The Alter-Real horse is a beautiful, powerful, athletic horse, developed by Portuguese Royalty in  1747.  The “real” part of the name translates from Portuguese to English as “royalty.” These horses are truly fit for a king in both appearance and action. With their muscular arched necks, long flowing manes and tails, and crisp, even, and precise movements, it is easy to fall in love with the Alter-Real.


The Alter-Real has a rocky history to say the least. They are actually a branch of the Lustiano horse. This breed has faced extinction several times over in the past three centuries.

Their story began in Portugal in the 1747. King Joao V wanted a breed of horse that could perform in the royal horsemanship school and excel as a carriage horse. He imported 300 Spanish Andalusian mares to form a national stud line named after the town of Alter do Chao. Bred specifically for the discipline of dressage, it is no surprise that by 1760, these horses were already the most highly prized at the Royal Riding School. Sadly, this reign would only last another 40 years or so before the horses faced their first big reduction in numbers.

When Napoleon invaded in 1807, the French took a large number of Alter-Real breeding stock because, by this time, these horses were prized in other parts of Europe as well. This shortage led to trying to recover the breed by crossing them with Thoroughbreds, Hanoverians and Normans. This blending resulted in a loss of purity and breed characteristics. The last part of the century saw an infusion of Cartujano blood which helped to recover the breed somewhat.

The Second major drawback the breed faced was in the early part of the 20th century during the Portuguese Revolution. The stud farm at Alter do Chao was ransacked and burned, and most stud records were lost. Again, they faced certain extinction.

In the1930’s, Dr. Ruy d’Andrade decided to try to revive the breed. Dr. d’Andrade was an author, historian, zoologist, paleontologist, anatomist, hippologist and horse breeder. He was also a greatly respected expert on Iberian horses. It was this interest in the Iberians which probably fueled his interest in saving the Alter-Real breed. At the outset, he purchased two studs named Vigilante and Regedor; both were over twenty years old at the time of this purchase. He then located as many remaining mares as he could find and began to breed them once again at the Alter do Chao stud farm.

They are still bred there today with the highest standards in mind. The Alter-Real stud farm works closely with the Portuguese School of Equestrian Arts to make sure that all potential breeding stock performs to the highest levels of dressage. This ensures that the breed continues to produce offspring that is equally talented. The only place in the world where these horses are bred is in Alter do Chao. In fact, they are not considered to be a true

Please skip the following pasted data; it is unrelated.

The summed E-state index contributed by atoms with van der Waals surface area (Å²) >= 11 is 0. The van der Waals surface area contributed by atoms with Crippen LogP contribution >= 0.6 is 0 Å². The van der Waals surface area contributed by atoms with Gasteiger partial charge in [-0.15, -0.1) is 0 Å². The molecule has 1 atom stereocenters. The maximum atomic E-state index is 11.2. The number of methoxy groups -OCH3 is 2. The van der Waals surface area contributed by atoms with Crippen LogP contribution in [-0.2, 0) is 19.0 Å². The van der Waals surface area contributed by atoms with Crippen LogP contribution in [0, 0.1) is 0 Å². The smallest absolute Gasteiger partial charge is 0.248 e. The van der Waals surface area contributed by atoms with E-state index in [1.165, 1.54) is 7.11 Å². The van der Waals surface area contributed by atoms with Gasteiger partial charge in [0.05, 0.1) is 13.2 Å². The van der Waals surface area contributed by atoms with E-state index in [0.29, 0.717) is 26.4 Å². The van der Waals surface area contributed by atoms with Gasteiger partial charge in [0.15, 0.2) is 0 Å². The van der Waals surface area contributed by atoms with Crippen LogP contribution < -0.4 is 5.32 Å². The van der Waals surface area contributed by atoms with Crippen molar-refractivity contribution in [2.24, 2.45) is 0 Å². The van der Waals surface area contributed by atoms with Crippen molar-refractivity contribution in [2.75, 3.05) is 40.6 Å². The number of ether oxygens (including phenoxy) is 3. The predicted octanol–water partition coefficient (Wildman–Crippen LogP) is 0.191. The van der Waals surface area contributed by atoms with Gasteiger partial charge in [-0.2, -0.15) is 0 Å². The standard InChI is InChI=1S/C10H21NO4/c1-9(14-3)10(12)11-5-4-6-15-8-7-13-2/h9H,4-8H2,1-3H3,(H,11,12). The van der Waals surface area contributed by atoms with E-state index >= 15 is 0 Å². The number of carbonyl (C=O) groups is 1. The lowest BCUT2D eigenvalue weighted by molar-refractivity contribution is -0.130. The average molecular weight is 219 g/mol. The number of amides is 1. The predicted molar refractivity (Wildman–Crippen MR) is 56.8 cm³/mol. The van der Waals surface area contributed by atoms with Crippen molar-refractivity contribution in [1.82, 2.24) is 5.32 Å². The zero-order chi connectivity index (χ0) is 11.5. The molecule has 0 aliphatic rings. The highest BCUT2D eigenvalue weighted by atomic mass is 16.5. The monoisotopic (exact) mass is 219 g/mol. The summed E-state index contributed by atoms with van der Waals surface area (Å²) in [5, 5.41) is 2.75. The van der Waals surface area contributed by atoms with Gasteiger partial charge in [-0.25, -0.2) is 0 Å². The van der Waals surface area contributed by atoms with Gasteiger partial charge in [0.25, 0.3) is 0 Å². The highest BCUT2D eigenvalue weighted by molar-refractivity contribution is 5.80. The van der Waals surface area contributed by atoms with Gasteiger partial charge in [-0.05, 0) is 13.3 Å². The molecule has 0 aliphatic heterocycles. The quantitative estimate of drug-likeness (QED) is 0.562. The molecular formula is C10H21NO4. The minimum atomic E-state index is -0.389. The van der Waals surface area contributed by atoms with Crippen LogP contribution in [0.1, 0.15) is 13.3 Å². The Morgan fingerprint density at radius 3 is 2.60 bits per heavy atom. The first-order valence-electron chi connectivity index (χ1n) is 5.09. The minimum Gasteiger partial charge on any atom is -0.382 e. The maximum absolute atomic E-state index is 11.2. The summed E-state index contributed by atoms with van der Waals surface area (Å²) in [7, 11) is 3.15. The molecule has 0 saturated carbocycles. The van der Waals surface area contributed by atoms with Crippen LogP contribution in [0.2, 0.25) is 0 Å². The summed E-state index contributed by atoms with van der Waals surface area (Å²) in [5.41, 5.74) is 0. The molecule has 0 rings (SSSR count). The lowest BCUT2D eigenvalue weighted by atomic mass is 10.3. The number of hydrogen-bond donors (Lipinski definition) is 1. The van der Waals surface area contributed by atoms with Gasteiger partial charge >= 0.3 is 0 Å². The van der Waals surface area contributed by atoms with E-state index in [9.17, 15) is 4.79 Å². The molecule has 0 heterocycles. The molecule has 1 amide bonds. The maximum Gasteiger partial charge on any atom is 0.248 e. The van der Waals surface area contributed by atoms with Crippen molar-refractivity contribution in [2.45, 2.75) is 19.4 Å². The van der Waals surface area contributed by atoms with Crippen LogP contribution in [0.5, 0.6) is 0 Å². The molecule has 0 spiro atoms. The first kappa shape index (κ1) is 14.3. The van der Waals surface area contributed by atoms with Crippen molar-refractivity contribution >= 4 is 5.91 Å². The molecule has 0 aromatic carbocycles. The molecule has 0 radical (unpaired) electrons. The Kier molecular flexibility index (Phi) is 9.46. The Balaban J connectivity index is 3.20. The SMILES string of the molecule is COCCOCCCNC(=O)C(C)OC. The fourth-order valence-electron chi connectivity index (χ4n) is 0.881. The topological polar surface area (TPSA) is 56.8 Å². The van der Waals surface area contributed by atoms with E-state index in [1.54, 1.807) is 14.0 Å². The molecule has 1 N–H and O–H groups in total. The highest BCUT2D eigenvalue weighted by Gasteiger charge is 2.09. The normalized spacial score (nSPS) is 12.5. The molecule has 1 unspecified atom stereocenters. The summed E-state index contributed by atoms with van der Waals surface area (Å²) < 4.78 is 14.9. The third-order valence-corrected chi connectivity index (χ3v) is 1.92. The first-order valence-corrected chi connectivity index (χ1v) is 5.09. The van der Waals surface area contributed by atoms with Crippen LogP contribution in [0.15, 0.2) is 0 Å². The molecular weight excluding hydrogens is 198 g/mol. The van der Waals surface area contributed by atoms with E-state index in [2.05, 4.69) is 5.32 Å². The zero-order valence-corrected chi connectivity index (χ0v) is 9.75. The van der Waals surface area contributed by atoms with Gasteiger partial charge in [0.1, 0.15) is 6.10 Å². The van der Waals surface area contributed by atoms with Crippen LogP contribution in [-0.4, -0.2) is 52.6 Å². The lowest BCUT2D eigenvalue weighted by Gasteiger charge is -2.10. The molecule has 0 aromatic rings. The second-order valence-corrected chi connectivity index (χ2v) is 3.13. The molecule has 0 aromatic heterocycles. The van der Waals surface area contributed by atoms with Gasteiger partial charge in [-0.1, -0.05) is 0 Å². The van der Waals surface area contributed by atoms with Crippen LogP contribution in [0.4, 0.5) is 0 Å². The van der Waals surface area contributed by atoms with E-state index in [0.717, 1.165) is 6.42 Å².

Alter-Real unless they are born on the Alter-Real stud farm premises.

Breed Description

Alter-Real horses possess many of the characteristics of their relative the Lustiano, including a fairly square body type, a short and muscular neck and good proportions. They are usually bay or brown in color, but occasionally they are gray or chestnut (due to the infusion of other bloodlines). They stand between 15.1 and 16.1 hands tall, have well defined withers and a short back. They should have sloping shoulders, strong clean legs, and slender, sturdy cannon

bones. Their head is average in size and is either straight or a bit convex in profile. Some are even display natural gaits. They are spirited in temperament and are not appropriate for novice riders.

Alter-Real Today

The Alter-Real today is used in the Portuguese School of Equestrian Arts as well as all over the world by many riders in different disciplines. Part of their success many have to do with the way they are bred and raised at the Alter-Real Stud Farm.

At eight months of age, the horses are weaned and sent to a holding place until they are old enough to ride and can return to the farm to begin their education. They have no human contact while they are away, and return to the farm untouched. The horses’ two main uses are dressage and driving. Most will be trained in one of these two disciplines. A few famous Alter-Real horses include Guizo, who performed at the 1992 Olympics in Dressage. A driving team named Quixote and Altivo, has held two world titles in the recent past.